June #155 : Your Feedback-June 2009

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Table of Contents

The King of AIDS Awearness

Maddow About You

The L+ Word

Starting HIV meds

Under New Management

The Word: PK Booster

Smoke Gets In Your Fur

Hot Flashes


Under One Roof

Vital Vitamins

Prison Health Care: Sickening

Home, Sweet [New] Home

It’s All About The Benjamins!

Real Life Survivors

Imperfect Attendance

Shining Light


(Un)deniable Evidence

Fill in the Blank

Cruz Control

Editor's Letter-June 2009

Your Feedback-June 2009

GMHC Treatment Issues-June 2009

Most Popular Lessons

The HIV Life Cycle


Herpes Simplex Virus

Syphilis & Neurosyphilis

Treatments for Opportunistic Infections (OIs)

What is AIDS & HIV?

Hepatitis & HIV

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June 2009

Your Feedback-June 2009

In “Out on a Limb” (January/February 2009) Lucile Scott examined the ethics of using chimpanzees for biomedical research and asked whether primate testing is bringing us closer to a cure for HIV/AIDS. This piece inspired many responses:

It horrifies me that [chimpanzees] are on the endangered species list and are still suffering in laboratories. I’ve been positive for over 20 years and would gladly trade places with [one of them] in medical research if it would free a chimp to go to a sanctuary.

[Chimpanzees] don’t react to HIV as humans do. They carry the disease but don’t develop AIDS. The law should protect these majestic creatures. They feel pain, love, humiliation and all other emotions that humans do. They are like us and have paid a heavy price for it. I hope POZ can do a follow-up article in the future.

Dave Stapleton

My spouse and I are both HIV positive, and we believe that the [chimps] shouldn’t have to suffer [in order to find] a cure for HIV. [Researchers] shouldn’t have to use any animals, really. They should really try to find another way. It is just plain cruel and totally against the animal’s rights. Why should the monkeys have to suffer?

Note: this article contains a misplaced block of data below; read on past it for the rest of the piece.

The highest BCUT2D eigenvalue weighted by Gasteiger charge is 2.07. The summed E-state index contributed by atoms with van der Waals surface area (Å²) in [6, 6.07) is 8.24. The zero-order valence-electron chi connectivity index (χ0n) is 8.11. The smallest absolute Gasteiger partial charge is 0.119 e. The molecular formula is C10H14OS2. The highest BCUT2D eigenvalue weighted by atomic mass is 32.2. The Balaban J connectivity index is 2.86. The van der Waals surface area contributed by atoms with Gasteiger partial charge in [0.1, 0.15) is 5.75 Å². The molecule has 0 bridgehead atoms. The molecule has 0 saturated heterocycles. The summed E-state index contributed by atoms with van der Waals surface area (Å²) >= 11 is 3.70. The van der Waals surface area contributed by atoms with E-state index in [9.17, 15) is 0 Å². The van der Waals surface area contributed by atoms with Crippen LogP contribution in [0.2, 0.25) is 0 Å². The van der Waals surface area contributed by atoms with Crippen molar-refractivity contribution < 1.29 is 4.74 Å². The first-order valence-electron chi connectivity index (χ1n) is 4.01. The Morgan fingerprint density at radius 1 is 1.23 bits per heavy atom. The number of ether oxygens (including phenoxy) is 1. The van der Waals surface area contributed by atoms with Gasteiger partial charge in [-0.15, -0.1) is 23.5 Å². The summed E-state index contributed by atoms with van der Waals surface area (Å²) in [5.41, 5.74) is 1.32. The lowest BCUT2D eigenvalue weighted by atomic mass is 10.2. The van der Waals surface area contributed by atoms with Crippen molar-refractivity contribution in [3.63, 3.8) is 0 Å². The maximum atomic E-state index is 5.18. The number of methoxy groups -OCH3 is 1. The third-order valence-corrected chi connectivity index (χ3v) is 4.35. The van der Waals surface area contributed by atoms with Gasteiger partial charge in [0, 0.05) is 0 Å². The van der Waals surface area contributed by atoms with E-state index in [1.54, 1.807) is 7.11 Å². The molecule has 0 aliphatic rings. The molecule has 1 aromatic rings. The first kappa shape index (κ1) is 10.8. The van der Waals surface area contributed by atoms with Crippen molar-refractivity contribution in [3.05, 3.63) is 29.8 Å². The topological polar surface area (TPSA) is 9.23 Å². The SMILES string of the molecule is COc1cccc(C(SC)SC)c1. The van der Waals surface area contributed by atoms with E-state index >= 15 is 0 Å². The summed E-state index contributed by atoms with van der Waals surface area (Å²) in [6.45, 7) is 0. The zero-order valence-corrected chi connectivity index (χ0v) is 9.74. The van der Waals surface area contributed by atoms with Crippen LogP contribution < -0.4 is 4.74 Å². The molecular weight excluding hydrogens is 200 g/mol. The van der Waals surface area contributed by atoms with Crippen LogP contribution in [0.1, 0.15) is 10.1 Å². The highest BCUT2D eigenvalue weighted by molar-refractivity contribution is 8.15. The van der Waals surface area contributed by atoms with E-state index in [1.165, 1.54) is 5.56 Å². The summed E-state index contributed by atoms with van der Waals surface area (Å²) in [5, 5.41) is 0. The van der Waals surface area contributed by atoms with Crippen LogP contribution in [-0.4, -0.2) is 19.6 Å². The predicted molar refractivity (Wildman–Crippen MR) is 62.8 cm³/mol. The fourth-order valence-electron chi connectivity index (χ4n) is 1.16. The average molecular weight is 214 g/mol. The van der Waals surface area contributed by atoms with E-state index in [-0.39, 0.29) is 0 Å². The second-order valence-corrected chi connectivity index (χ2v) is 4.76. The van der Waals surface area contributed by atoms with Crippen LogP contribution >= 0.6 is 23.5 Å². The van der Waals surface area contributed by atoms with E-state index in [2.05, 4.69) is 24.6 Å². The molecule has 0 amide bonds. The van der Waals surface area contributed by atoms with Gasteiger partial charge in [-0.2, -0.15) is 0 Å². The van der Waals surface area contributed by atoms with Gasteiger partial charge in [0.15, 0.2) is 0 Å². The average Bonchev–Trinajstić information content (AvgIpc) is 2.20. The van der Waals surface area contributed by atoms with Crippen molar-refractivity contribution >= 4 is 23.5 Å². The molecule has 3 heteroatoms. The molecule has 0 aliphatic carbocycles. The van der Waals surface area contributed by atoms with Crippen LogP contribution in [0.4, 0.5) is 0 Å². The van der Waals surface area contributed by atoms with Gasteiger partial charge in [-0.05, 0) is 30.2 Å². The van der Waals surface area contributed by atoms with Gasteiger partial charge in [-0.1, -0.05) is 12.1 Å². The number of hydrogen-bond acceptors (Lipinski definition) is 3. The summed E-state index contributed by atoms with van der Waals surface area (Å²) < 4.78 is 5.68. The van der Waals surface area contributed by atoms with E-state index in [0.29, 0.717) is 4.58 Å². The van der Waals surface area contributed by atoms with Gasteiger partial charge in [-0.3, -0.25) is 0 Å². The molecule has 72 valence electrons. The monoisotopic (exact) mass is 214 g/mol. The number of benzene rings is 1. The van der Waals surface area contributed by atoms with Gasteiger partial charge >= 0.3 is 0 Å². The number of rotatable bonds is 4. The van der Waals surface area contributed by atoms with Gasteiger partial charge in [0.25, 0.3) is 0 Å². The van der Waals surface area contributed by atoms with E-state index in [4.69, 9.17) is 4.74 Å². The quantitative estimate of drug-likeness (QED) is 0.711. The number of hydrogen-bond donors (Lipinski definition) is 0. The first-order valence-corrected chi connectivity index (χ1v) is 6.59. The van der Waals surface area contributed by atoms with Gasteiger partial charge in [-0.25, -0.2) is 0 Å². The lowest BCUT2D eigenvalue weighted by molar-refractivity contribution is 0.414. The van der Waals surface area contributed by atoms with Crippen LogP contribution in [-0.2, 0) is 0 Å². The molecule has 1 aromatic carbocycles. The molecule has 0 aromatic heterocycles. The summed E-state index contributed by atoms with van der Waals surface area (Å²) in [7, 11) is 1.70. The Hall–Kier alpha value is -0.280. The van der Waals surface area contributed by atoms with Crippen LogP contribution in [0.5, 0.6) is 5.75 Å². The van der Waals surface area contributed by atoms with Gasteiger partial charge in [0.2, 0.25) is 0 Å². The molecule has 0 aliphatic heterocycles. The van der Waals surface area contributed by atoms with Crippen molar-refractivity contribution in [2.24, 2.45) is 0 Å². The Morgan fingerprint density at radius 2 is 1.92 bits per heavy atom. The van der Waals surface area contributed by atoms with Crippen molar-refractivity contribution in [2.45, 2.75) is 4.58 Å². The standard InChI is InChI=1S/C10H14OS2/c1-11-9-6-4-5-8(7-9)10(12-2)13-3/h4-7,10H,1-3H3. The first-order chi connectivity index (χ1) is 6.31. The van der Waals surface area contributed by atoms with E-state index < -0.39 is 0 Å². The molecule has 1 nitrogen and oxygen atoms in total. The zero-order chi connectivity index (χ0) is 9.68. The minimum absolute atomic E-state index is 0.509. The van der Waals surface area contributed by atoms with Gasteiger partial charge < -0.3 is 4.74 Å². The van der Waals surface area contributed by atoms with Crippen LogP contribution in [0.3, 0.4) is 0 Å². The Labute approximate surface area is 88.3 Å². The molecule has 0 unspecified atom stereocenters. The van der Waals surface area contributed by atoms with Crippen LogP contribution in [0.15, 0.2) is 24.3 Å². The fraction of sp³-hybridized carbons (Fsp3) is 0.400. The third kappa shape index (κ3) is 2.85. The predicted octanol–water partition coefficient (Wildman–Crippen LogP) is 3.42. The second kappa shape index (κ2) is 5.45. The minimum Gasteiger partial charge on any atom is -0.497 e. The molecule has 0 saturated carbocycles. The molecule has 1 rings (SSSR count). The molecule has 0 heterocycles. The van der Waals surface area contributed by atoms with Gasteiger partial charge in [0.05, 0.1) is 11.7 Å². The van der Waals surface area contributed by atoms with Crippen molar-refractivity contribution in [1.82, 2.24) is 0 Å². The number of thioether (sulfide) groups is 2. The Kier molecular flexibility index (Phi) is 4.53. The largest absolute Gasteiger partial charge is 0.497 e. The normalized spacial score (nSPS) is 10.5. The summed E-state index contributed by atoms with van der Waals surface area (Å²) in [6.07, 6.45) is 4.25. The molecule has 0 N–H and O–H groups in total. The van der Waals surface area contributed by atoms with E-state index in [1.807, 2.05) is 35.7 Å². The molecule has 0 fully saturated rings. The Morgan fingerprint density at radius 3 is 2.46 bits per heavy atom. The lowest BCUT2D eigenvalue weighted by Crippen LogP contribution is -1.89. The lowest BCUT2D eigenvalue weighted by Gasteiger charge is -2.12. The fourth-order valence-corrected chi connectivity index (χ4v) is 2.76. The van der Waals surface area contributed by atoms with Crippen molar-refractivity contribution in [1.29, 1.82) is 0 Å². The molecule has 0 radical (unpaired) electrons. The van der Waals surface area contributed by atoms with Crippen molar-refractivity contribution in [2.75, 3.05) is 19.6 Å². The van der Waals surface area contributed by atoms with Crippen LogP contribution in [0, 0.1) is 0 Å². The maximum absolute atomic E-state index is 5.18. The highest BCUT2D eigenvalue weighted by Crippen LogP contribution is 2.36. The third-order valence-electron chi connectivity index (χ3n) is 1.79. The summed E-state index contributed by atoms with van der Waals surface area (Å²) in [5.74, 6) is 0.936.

Name Withheld

This virus has finished most of my community, and you guys are worried about hurting a few monkeys? Where are your priorities?

José Luis
New York City

Kellee Terrell’s article “Seeking Sisterhood” (January/February), about the American feminist movement’s silence around the AIDS epidemic, elicited many comments:

Until all women get tested and stop allowing the men in their lives to have power, this epidemic will continue to ravage women of all races and socio-economic backgrounds. Until non-profits start reaching out to all women, we will continue to die in vain and in silence. Maybe education would have saved me from contracting HIV from my abusive boyfriend in 1985.

East Bay, CA

Feminists have to include women of color [as well as] poor and working-class white women. Working-class white women have similar complaints about an elitist feminist establishment. As we saw, they didn’t run to [former] Senator Hillary Clinton’s defense during the gender-bashing blitz during this election. Abortion is their main focus, while other issues such as HIV/AIDS, poverty and equal treatment have fallen off their radar. I hope this feminist awakening will bring new blood and address other issues.

Kendall J.
New York City

In “The Sinus Monologues” (January/February) Bill Strubbe gave advice on how to ease the symptoms of sinusitis. Several of you appreciated his tips:

I am so grateful for “The Sinus Monologues”! I have suffered with chronic sinusitis for several years now. After many trips to my primary doctor and specialists with no significant suggestions for me to get better—I’m happy to see that I am not alone!

Corey S.
Oakland, CA

Great article. I have been doing a lot of [these techniques] for a long time; the validation was good; and I learned a couple of things. Breathing is like your spine: It can make you or break you.

Las Vegas


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